Who Develops Breakthrough New Products and Services - Users or Manufacturers? (PDF)
Before thinking about how to do concept development, we will explore who does this activity. Specifically, is the concept developer really a manufacturer - or is it a product or service user?
Systematic Generation of Ideas for "Breakthrough" New Products and Services - the "Lead User Method" (PDF)
The complete article and Lead User Videos are available.
Users innovate when it is in their interest to do so. But not all user innovations will make a good product from a product manufacturer's standpoint. Therefore, manufacturers must identify and learn from "lead" users. 3M and other firms have learned to network their way to lead users and then combine lead user ideas with their own to create "breakthrough" new products and services. The reading for this lecture describes the 3M experience.
Finding out What Users Really Need: The "Sticky Information" and "Learning by Doing" Problems (PDF)
It's hard to know what users really want, because much user need information is "sticky," and also because users learn by trying out prototype solutions - and then change their views of what they want.
Systematic Generation of Incremental Improvements to Existing Products and Services
Traditional Marketing Research Concept Generation Techniques (PDF)
Traditional market research techniques are most advanced in consumer products fields. Here, user needs are analyzed via multiattribute techniques, marketing and R&D personnel then use this data to develop new product concepts. Finally, the market potential of these ideas is explored via "focus groups" of representative consumers, questionnaires, etc.
"Brainstorming" and Creativity Training Techniques
Lecturer: Jeff Mauzy, Principal, Synectics, Inc. (Cambridge, MA)
Many firms try to generate concepts for new products and services internally. Some researchers and consulting firms have developed techniques for increasing the creativity of ideas generated. Synectics is one of these. Jeff Mauzy is an expert in "structured brainstorming sessions," and will lead some in-class exercises to give us a feeling for such techniques.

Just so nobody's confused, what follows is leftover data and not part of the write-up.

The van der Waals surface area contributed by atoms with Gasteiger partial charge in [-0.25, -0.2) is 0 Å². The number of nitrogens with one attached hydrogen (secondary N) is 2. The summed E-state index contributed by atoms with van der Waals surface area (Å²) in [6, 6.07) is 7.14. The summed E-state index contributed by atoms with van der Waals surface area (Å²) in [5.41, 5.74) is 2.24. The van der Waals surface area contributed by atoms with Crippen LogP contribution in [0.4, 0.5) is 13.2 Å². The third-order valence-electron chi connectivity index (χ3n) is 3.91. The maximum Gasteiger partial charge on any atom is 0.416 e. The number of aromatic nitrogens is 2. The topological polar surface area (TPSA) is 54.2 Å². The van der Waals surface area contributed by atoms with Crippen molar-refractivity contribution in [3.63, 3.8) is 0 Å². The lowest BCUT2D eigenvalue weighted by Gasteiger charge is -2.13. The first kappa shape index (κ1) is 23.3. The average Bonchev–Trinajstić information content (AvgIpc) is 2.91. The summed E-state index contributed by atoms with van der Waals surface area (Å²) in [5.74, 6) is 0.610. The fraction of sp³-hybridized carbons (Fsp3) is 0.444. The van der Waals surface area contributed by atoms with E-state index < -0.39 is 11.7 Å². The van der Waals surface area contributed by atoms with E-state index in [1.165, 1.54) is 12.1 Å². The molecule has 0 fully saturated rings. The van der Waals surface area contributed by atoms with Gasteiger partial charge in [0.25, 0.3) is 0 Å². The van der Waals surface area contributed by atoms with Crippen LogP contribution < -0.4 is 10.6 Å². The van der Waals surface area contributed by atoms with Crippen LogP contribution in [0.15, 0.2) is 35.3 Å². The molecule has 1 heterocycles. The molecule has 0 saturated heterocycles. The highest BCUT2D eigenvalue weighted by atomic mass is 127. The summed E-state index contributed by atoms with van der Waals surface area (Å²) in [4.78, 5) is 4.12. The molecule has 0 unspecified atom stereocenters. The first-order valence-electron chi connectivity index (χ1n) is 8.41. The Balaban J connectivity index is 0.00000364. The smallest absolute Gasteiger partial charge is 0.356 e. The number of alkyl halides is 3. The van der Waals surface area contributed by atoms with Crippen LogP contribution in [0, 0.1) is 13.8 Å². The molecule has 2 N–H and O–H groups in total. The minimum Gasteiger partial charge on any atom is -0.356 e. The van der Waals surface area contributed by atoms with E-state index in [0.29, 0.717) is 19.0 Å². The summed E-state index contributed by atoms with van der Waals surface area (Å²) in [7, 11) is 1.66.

The MIT Media Lab Approach: "Build It and They Will Come."
Lecturer: Joe Paradiso, MIT Media Lab
The Media Lab houses very creative people (some of them leading-edge users) who build prototypes of new ideas and potential products based upon their own interests and needs. Lab sponsor firms are then invited in to look at the prototypes and see if they can identify links to their own markets and production capabilities. Often, interesting creative links result.
Determining Average Users' Needs Ethnographically and Then Developing Solutions
Lecturer: Dr. Harry West, VP, Design Continuum
Harry West teaches his firm to carefully and creatively study what users do via ethnographic techniques. Sometimes the user behaviors studied contain user-developed prototypes of desired solutions. Sometimes the users display a need that is apparent to the observers, but invisible to the user, who is so accustomed to a problem that he or she is unaware that things could be made better. Harry West is an expert in ethnographic observation techniques and will lead us through some actual case examples.
Why Users Share Innovations with Each Other and with Manufacturers: Informal Know-How Trading, Collective Invention and Voluntary Revealing (PDF)
People will share all sorts of information with you that is important for developing great new products and services. When and why will they do this? Sometimes it pays to simply give things away (as open source software developers do). Sometimes it has a lot to do with reciprocity (As Marcel Mauss put it "…a gift always looks for recompense.")
Toolkits for User Innovation
Lecturer: John Wright, International Flavors and Fragrances (PDF)
Sometimes the most efficient way to develop custom products and services is to give users the tools to do it themselves. This "toolkit" method has been pioneered in software, ASICs and other advanced fields.
User Innovation Communities - No Manufacturer Required
Users often innovate in communities of their own creation - no manufacturer required. Examples will be presented from the worlds of open source software and extreme sports. We will consider whether this pattern may represent the future for product and service development.
Resistance to Adopting Radically New Innovations - Even in Firms that "Want To"
Some people win - and some lose - when an innovation is introduced. The result is that it can be really difficult - impossible? - to get a radically new innovation adopted by a firm.